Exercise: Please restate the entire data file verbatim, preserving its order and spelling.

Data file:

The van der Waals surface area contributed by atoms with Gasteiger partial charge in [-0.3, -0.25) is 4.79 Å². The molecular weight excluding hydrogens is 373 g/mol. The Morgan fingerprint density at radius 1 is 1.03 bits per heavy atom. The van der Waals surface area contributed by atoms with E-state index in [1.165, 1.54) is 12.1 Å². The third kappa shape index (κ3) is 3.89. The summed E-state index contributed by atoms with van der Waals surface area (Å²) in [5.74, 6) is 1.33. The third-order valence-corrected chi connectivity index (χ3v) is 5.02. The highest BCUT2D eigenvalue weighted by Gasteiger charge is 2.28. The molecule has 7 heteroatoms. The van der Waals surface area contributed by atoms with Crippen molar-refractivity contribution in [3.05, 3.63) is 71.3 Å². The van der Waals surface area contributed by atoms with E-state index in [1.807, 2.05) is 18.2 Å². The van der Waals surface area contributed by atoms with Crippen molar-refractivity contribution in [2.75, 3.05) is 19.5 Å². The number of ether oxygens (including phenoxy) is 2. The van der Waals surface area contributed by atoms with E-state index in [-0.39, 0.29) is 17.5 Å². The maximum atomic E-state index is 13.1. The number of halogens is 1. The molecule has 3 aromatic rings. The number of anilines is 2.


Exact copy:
The van der Waals surface area contributed by atoms with Gasteiger partial charge in [-0.3, -0.25) is 4.79 Å². The molecular weight excluding hydrogens is 373 g/mol. The Morgan fingerprint density at radius 1 is 1.03 bits per heavy atom. The van der Waals surface area contributed by atoms with E-state index in [1.165, 1.54) is 12.1 Å². The third kappa shape index (κ3) is 3.89. The summed E-state index contributed by atoms with van der Waals surface area (Å²) in [5.74, 6) is 1.33. The third-order valence-corrected chi connectivity index (χ3v) is 5.02. The highest BCUT2D eigenvalue weighted by Gasteiger charge is 2.28. The molecule has 7 heteroatoms. The van der Waals surface area contributed by atoms with Crippen molar-refractivity contribution in [3.05, 3.63) is 71.3 Å². The van der Waals surface area contributed by atoms with E-state index in [1.807, 2.05) is 18.2 Å². The van der Waals surface area contributed by atoms with Crippen molar-refractivity contribution in [2.75, 3.05) is 19.5 Å². The number of ether oxygens (including phenoxy) is 2. The van der Waals surface area contributed by atoms with E-state index in [-0.39, 0.29) is 17.5 Å². The maximum atomic E-state index is 13.1. The number of halogens is 1. The molecule has 3 aromatic rings. The number of anilines is 2.